Player – Rhumbiezai Mulomo

From the moment Rhumbiezai Mulomo was first introduced to wheelchair basketball at Sheffield Steelers Wheelchair Basketball Club, the impact the sport has had on Rhumbiezai has been nothing short of remarkable. So much so that Rhumbiezai says the sport “saved me”. 

The 17-year-old’s positivity has lit up wheelchair basketball courts ever since she first started the sport after her physio put her in touch with the Sheffield Steelers around five years ago. 

It was love at first sight for Rhumbiezai who has been at the Sheffield Steelers ever since her first session. 

“I went there for my first session and absolutely loved it,” Rhumbiezai said. “It was so fast, it was exciting, I remember watching them doing fancy hook shots into the basket and just thinking ‘wow, what did I just witness’. I started off with the Saturday open club sessions and then I was invited to play for the Steelers in Division 4 which was amazing to be part of a team for the first time and play a game. 

“I think since I first started the sport, I’ve missed maybe three sessions. I just love everything about it; the sport, the people and I always want to try and improve. My parents know if I don’t want to go to wheelchair basketball then there is something wrong with me because it has become such a huge part of my life.” 

‘Wheelchair basketball saved me’ 

There have been many challenges Rhumbiezai has had to adapt to and overcome since she was born 10 weeks early in 2004. 

Speaking alongside Rhumbiezai, her Mum Shirley Samuels said: “Rhumbiezai will often say how wheelchair basketball saved her. She often found it difficult to process her emotions, she had been through a lot when she was little and had struggles at school with them not always being able to manage her disability and her learning needs. 

“It was a physio who mentioned to us about the Sheffield Steelers when Rhumbiezai was having physio after an operation. We took Rhumbiezai to a session and she’s not stopped playing wheelchair basketball since.” 

Not only has wheelchair basketball become a way for Rhumbiezai to keep active, learn new skills and create many friendships, it’s also helped Rhumbiezai on a personal level. 

“I used to get frustrated quite a lot and playing the drums and being part of a samba band was a way to get my anger out as doing that used to really help me control any emotions or feelings I had. But since taking-up basketball that has really helped with this a lot,” Rhumbiezai explained.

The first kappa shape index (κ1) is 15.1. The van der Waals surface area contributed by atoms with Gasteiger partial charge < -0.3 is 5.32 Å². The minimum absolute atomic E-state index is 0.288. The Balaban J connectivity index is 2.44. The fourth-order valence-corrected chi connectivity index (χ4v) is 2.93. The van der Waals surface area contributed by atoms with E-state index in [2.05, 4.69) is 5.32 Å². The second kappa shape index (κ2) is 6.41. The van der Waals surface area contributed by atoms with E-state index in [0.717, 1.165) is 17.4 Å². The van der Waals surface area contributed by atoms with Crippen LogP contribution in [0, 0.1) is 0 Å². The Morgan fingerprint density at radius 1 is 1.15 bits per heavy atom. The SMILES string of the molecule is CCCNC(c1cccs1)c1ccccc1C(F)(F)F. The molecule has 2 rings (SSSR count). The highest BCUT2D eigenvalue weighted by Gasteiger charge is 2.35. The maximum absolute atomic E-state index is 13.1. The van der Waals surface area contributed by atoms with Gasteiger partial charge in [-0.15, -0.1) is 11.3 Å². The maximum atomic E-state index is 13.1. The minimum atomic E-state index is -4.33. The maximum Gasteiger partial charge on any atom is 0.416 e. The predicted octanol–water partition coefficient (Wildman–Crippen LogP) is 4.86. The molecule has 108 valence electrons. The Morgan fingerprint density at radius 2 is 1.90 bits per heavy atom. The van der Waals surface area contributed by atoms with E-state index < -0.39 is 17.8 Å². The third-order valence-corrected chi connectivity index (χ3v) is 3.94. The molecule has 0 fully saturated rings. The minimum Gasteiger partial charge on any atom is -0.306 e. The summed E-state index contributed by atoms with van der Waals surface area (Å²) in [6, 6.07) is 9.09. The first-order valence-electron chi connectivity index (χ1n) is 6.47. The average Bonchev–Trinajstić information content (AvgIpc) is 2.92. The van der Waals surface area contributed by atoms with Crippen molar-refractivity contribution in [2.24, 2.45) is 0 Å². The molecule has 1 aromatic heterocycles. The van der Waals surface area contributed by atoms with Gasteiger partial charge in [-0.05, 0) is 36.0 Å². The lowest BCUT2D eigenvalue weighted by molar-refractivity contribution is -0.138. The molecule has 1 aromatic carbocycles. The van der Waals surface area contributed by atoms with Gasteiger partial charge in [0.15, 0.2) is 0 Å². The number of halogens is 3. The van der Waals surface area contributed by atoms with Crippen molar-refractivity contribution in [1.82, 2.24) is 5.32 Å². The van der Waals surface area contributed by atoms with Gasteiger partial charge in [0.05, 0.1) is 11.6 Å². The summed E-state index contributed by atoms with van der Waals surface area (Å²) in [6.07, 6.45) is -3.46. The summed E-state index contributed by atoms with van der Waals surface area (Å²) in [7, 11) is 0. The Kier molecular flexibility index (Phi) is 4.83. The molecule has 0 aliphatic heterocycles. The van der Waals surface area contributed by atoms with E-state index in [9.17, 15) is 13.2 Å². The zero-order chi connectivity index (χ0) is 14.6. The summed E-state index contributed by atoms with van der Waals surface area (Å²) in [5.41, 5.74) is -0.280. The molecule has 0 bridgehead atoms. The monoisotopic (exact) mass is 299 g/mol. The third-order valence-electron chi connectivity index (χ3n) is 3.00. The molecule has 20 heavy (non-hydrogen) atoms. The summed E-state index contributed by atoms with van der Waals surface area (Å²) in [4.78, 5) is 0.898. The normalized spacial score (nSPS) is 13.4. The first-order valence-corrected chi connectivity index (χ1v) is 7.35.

“When I’m training or playing wheelchair basketball it allows me to focus on basketball and not worry about anything else and it’s fun to play. I enjoy it and channel any energies or feelings I have into improving and being the best I can be, so basketball has saved me in that way. 

“Just being involved in the sport has made me happier and has actually allowed me to express myself more including how I feel.” 

Spirit of the Games 

Away from wheelchair basketball, Rhumbiezai, who is part of BWB’s DiSE programme, is also studying music at Hillsborough College having gained her Level 2 Sports Coaching last year but it’s on the basketball court where she feels most at home. 

Alongside playing for Sheffield Steelers, Rhumbiezai has represented The Bears in BWB Women’s League, and her region at the National Junior Championships and the recent School Games National Finals, where her encouragement and positivity was recognised with the Spirit of the Games Award. 

“I love being able to play with my friends and supporting my teammates,” Rhumbiezai said. “Training at Steelers I have been able to train with the Premier Division and Division 1 teams which is amazing being able to train alongside so many good players including players who have represented Great Britain. They’re all so supportive. 

“I always love playing in Women’s League and one of the last things I did on court before the lockdowns was score my first ever free throw at Women’s League. I was so happy, it was such an amazing feeling, the whole arena seemed to cheer. 

“I do try and keep as positive as I can; I love cheering on my teammates and supporting them. I do probably get too excited at times. The first game I played I was that excited that I had so much adrenaline in my body that I was shaking but once it started it all went and I just focused.” 

Determination to succeed 

With club sessions halted and leisure facilities closed for many months during the pandemic, Rhumbiezai would travel a one-hour bus journey to one of Sheffield’s parks so she could practice on the park’s basketball court, or do time-trials in her chair from the city centre to the park. 

It’s this drive and dedication that Rhumbiezai hopes will help her fulfil her dream of representing Great Britain at a Paralympic Games.  

“I knew if I was just sat around the whole time, all the progress I had made was going to disappear and I would have to work to get that back up again, so I thought I’m going to use this time to comeback even better. 

“That’s my mindset in life; I’m never going to stop because I believe there’s always things you can improve and work on to get better. My goal is to represent Great Britain, hopefully at a Paralympics, so there’s still a lot of work ahead of me but that’s my dream.” 

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